Who Should Read This Blog?
CEO’s of companies that already generate sales revenue
CEO’s of companies that are ready to scale
CEO’s of companies that need to raise US$ 1M-5M
CEO’s whose main problem is a lack of time
Who Won't This Blog Help?
CEO’s of a company that has already raised at least US$ 5 Million from professional and institutional investors in a previous round
CEO’s who “Understand Fundraising” and think it’s the kind of thing that you can fit in, in between their main daily activities
“The harder I work, the luckier I get” – Samuel Goldwyn
Does This Sound Like You?
Many clients have told me that their life as an entrepreneur and business owner can sometimes feel like they are in a scene from Jumanji! You know, you’re standing in the middle of wildly swaying and run-down rope bridge. Below you there is a sheer drop onto a jagged rocky outcrop that’s surrounded by croc-infested water. Ahead the landscape looks inhospitable, shrouded in dense fog, too quiet, eerie. You notice there are some planks missing between you and the other side of the bridge, and when you look back to where you came from, it feels safe, welcoming, familiar…? You’re faced with a decision. Press forward into uncertainty and possible danger or turn around and head back to safety.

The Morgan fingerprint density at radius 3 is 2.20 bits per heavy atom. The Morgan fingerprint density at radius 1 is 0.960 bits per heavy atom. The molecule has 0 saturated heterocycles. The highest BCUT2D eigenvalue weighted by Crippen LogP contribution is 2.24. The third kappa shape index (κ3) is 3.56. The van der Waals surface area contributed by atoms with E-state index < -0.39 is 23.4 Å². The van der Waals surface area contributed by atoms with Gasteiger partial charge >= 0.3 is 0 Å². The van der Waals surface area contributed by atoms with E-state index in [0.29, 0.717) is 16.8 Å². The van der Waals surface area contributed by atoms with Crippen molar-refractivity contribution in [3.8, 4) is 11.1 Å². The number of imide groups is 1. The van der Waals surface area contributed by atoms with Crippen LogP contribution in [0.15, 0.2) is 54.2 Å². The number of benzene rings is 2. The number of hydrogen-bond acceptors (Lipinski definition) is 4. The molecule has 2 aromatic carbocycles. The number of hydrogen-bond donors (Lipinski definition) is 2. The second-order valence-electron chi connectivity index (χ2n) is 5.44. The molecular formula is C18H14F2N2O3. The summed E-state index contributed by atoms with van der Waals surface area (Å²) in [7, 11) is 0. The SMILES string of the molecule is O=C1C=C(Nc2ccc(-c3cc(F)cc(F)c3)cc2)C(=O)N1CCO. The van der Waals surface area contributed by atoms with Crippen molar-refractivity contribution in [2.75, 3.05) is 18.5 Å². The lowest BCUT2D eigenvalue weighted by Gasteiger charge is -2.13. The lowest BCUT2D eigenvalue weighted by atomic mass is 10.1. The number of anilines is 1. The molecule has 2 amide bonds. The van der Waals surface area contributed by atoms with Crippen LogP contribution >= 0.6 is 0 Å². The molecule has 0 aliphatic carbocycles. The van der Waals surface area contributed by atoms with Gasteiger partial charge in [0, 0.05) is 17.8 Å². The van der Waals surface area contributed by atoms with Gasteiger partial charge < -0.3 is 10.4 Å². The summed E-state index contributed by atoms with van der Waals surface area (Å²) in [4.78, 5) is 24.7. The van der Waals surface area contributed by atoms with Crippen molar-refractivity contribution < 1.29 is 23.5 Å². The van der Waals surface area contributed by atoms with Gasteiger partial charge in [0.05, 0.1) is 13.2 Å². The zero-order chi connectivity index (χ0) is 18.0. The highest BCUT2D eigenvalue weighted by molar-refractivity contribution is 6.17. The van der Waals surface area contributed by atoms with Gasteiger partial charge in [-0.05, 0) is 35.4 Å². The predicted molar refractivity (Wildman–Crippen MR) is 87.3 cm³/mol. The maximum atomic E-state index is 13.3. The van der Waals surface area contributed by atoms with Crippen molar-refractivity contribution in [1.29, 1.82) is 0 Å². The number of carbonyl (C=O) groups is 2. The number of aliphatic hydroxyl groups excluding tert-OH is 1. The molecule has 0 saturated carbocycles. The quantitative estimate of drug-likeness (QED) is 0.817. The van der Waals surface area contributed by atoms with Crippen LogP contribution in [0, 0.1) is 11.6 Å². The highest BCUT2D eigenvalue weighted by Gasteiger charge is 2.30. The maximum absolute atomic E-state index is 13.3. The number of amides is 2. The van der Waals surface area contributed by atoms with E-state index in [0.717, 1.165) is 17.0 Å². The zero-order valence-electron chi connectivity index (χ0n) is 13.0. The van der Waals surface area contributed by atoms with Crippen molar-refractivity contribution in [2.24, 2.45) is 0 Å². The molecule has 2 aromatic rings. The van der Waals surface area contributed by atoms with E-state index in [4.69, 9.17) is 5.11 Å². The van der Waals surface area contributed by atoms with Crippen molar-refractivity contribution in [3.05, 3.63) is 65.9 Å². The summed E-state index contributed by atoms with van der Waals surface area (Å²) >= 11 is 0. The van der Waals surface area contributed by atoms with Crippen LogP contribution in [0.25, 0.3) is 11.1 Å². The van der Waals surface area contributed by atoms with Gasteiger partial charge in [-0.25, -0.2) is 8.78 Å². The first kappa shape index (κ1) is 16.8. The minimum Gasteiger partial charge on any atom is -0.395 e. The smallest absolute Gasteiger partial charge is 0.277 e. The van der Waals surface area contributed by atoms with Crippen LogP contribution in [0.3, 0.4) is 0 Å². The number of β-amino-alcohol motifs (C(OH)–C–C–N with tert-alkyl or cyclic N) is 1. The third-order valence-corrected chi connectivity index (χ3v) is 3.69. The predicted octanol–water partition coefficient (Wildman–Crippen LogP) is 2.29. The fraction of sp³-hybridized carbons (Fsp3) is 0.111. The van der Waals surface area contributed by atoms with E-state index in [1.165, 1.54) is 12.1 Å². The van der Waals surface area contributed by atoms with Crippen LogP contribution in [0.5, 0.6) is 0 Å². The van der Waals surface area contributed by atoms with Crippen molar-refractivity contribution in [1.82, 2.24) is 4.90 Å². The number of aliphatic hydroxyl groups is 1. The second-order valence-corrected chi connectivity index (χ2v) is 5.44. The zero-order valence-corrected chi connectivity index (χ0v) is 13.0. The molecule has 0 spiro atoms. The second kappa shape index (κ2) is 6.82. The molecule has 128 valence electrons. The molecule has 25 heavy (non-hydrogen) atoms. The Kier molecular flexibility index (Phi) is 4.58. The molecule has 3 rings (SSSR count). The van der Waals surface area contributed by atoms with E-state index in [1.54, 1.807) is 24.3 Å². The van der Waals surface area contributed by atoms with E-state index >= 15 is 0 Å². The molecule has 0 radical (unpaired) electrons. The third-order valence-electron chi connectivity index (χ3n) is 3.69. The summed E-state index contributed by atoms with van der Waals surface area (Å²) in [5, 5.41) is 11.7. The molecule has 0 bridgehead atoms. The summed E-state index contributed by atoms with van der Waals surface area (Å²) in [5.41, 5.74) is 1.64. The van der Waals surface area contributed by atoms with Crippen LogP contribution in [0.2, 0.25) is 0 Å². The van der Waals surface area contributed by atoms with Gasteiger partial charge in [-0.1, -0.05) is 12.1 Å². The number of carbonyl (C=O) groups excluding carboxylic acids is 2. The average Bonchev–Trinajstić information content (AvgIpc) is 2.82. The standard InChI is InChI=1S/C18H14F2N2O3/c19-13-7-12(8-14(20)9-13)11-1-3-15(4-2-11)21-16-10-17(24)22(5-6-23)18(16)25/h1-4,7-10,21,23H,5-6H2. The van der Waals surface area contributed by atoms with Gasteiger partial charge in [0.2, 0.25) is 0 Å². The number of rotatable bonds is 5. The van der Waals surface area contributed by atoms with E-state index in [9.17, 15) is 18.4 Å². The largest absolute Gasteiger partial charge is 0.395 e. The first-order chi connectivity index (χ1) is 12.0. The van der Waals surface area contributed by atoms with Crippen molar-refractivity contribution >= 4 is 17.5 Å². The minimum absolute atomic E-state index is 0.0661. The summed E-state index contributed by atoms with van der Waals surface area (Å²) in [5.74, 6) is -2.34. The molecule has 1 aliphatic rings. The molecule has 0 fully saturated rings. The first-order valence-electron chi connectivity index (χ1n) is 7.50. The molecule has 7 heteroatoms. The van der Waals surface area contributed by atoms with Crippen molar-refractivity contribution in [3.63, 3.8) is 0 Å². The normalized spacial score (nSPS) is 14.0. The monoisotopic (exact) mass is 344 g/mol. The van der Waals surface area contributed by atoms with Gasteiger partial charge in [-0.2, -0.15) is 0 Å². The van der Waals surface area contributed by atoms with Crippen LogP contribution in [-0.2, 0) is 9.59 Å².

Another way of summing it up is the quote from John A. Shedd “A ship in harbour is safe, but that is not what ships are built for.”
The fact that you’re attending this webinar means that you’re on that bridge…you’ve sailed your ship out of a safe harbour and into the open ocean.
The question is…”Are you going to press forward, or return to safety”?
Are you seeking fresh capital to keep your business going while you regroup after the ravages that 2020 inflicted on you, or are you seeking fresh capital to seize a once in a lifetime opportunity to use the solid foundation you’ve created to build a business and brand that will dominate for generations to come?
Let’s do a quick reality check. I want you to read these questions below and note your answers to yourself.
- Is your product or service something you are passionate about, something that enhances people’s lives, something that benefits your community, and yet you aren’t reaching enough people?
- When you think about raising capital from investors, do you feel a bit overwhelmed at the information overload and contradicting advice?